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IMF Austerity Policies Made Ebola Worse

By Mike Andrew

The World Health Organization (WHO) said on January 27 this year that it would streamline procedures to fight Ebola in the future. Surprising as it may sound, the IMF (International Monetary Fund) may have a bigger impact on disease control in the developing world than WHO does.

Austerity policies imposed by the IMF on several West African countries made the Ebola epidemic worse, according to a new study by British sociologists.

“A major reason why the Ebola outbreak spread so rapidly was the weakness of healthcare systems in the region, and it would be unfortunate if underlying causes were overlooked,” said Cambridge University sociologist and lead study author Alexander Kentikelenis.”

Policies advocated by the IMF have contributed to underfunded, insufficiently staffed, and poorly prepared health systems in the countries with Ebola outbreaks.”

Researchers at Cambridge examined policies enforced by the IMF before the Ebola outbreak, using information from IMF lending programs from 1990 to 2014, and analyzed their effects on West African countries.

The IMF required African countries to slash government spending and reduce public debt before they could be eligible for new financial assistance. IMF guidelines were “extremely strict, absorbing funds that could be directed to meeting pressing health challenges,” the study found.

In a December 22 interview with BBC News, Kentikelenis said that public sector wage caps meant countries could not hire heath staff and pay them adequately. The IMF’s emphasis on decentralized healthcare systems had also made it difficult to mobilize a nationwide response to health emergencies such as the Ebola outbreak, he added. Similar policies were also applied to European countries like Greece and Spain, with a similar reduction in services and capacity, but their healthcare systems were better funded and more developed to begin with.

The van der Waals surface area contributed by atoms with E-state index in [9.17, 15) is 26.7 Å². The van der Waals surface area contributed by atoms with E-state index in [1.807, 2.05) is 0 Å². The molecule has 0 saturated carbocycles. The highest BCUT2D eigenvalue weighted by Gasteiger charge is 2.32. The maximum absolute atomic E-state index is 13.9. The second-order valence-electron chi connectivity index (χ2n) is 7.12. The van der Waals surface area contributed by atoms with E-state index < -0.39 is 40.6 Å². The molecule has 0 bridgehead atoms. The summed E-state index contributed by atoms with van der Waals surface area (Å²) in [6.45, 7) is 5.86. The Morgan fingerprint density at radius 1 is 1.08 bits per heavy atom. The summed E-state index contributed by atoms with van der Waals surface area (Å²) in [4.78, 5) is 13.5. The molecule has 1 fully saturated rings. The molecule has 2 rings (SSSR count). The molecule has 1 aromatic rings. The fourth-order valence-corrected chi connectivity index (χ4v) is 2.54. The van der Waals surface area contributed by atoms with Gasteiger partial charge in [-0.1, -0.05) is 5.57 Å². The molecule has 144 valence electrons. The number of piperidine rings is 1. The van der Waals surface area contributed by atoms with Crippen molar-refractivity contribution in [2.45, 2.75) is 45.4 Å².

A spokesman for the IMF said that the organization’s cost-cutting mandate did not specifically direct cuts to public health, so it was “completely untrue” that the spread of Ebola was a consequence of IMF policies.

Nevertheless, Cambridge sociologist Lawrence Kind, co-author of the study, said that officials from Guinea, Liberia, and Sierra Leone – the three countries hardest hit by the Ebola epidemic – met IMF economic goals, but did not allocate funds for healthcare needs.

“In 2013, just before the Ebola outbreak, the three countries met the IMF’s economic directives, yet all failed to raise their social spending despite pressing health needs,” Kind said. In November, an alliance of African mayors called on the IMF and the World Bank to cancel debts owed by countries affected by the Ebola outbreak. Guinea, Sierra Leone, and Liberia together owe approximately $370 million to the IMF, according to the faith-based activist network Jubilee USA. Of this, $55 million is due in two years or less. Meanwhile, World Bank numbers from 2012 show that Guinea pays approximately $45 million more per year on servicing its existing debt than it spends on public health.

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